A poem about me in which nothing is true
She’s humble; speaks little. Mousy they call her, when they notice her.
She’s happiest on her own. Never thinks twice, quite content.
Quick to praise and no regrets. She tends her garden, diligent, and
Basks in the slow growth, noticing each tendril reach out.
She’s tender but strong inside. If she can get through life without
A single accolade, it’ll be her greatest triumph, to have lived quietly,
Small footprint, leave no trace, the lightest touch. No children, no man.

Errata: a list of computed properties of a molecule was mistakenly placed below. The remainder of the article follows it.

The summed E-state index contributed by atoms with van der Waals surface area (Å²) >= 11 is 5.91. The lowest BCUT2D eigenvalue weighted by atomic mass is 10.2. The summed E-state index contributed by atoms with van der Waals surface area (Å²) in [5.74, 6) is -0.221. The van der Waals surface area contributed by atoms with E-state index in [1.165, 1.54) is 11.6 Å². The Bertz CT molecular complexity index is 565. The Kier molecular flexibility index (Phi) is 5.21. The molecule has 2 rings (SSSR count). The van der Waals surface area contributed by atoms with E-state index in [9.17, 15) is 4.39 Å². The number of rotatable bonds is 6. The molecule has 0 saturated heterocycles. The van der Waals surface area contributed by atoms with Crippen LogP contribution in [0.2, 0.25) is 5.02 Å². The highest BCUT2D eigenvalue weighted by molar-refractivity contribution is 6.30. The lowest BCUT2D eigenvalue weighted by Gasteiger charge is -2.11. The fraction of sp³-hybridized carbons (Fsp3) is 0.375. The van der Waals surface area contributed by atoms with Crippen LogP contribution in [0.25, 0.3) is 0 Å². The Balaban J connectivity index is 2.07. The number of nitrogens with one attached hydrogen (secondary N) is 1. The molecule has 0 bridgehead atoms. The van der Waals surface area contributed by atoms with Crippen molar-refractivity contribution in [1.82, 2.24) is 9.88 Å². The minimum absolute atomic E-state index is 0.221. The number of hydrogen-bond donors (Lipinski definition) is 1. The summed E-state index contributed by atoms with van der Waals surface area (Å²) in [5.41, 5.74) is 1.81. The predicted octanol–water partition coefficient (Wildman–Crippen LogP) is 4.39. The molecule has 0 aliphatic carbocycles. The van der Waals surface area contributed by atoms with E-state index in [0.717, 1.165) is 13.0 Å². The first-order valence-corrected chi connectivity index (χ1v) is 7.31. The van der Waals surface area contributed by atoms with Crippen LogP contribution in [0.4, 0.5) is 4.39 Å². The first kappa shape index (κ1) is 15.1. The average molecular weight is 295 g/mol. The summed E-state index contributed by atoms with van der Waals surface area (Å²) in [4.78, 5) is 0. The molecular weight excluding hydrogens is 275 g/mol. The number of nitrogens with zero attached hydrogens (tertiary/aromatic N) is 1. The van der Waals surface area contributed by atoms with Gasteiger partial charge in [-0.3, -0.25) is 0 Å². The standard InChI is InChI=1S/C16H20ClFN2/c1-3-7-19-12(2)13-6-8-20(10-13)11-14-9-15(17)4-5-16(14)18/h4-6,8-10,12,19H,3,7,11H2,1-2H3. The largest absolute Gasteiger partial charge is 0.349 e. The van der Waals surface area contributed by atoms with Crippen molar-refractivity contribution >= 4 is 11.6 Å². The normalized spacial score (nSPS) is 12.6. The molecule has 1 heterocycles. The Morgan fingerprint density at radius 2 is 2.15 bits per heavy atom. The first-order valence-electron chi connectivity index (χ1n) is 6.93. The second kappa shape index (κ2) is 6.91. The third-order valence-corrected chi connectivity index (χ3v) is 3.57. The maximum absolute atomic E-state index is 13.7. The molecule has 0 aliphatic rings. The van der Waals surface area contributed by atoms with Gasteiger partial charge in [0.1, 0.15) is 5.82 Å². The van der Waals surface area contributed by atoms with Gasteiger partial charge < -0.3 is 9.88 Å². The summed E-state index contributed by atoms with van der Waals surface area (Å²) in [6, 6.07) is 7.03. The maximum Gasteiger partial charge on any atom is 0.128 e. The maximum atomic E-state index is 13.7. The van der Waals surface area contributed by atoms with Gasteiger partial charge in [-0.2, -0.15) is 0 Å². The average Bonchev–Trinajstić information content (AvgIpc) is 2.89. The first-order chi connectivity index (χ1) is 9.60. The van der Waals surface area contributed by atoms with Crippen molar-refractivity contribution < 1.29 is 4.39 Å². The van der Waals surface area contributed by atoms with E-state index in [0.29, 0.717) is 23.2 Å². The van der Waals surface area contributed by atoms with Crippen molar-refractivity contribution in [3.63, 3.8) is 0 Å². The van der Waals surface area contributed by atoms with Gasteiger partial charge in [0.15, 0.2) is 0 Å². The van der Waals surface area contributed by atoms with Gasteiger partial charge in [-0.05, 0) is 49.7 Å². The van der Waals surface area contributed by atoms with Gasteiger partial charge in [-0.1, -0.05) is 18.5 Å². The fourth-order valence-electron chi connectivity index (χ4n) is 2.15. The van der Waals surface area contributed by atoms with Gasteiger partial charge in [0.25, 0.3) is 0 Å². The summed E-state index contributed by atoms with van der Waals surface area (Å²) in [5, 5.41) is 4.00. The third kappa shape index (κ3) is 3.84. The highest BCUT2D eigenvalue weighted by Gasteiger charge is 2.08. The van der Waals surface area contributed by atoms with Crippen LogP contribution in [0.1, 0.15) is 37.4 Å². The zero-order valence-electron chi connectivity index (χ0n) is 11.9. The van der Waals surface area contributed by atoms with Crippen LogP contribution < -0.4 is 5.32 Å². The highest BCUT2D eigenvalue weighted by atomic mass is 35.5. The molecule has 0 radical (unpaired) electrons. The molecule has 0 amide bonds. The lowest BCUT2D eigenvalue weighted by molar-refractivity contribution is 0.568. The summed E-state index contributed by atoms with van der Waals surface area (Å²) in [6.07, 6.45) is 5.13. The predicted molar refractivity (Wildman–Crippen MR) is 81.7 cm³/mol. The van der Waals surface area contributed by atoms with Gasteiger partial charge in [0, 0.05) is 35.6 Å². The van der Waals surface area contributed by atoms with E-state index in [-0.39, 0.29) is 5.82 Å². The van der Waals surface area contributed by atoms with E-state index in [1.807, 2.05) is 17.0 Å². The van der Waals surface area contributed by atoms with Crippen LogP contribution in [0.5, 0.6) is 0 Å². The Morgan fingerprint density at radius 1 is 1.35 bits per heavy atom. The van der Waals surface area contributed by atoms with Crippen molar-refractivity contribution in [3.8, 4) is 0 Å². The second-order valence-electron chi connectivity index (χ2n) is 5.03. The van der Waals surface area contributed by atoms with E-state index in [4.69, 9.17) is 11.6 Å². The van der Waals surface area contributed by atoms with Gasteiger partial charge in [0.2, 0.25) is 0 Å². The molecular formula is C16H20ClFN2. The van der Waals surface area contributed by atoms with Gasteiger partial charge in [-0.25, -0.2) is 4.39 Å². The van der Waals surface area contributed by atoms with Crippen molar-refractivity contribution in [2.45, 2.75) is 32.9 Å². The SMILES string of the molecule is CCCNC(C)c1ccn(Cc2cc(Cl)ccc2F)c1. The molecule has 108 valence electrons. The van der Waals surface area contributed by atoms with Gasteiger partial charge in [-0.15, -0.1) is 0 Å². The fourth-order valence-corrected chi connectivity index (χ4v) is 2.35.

She potters, she wants nothing more but to disappear, feather-light
And have the world turn as it was, and no one notice at all.
She turns the soil, plants the seeds, and revels in the way that —
Next season — it will all be done again, year after year,
Cycle everlasting. She sits on her porch come sunset, dog at her feet.
Watches the street go by, nowhere to be. Years stretch like taffy, endless.
She is 20, she is 60 — it doesn’t seem to matter. She is the same as she ever was.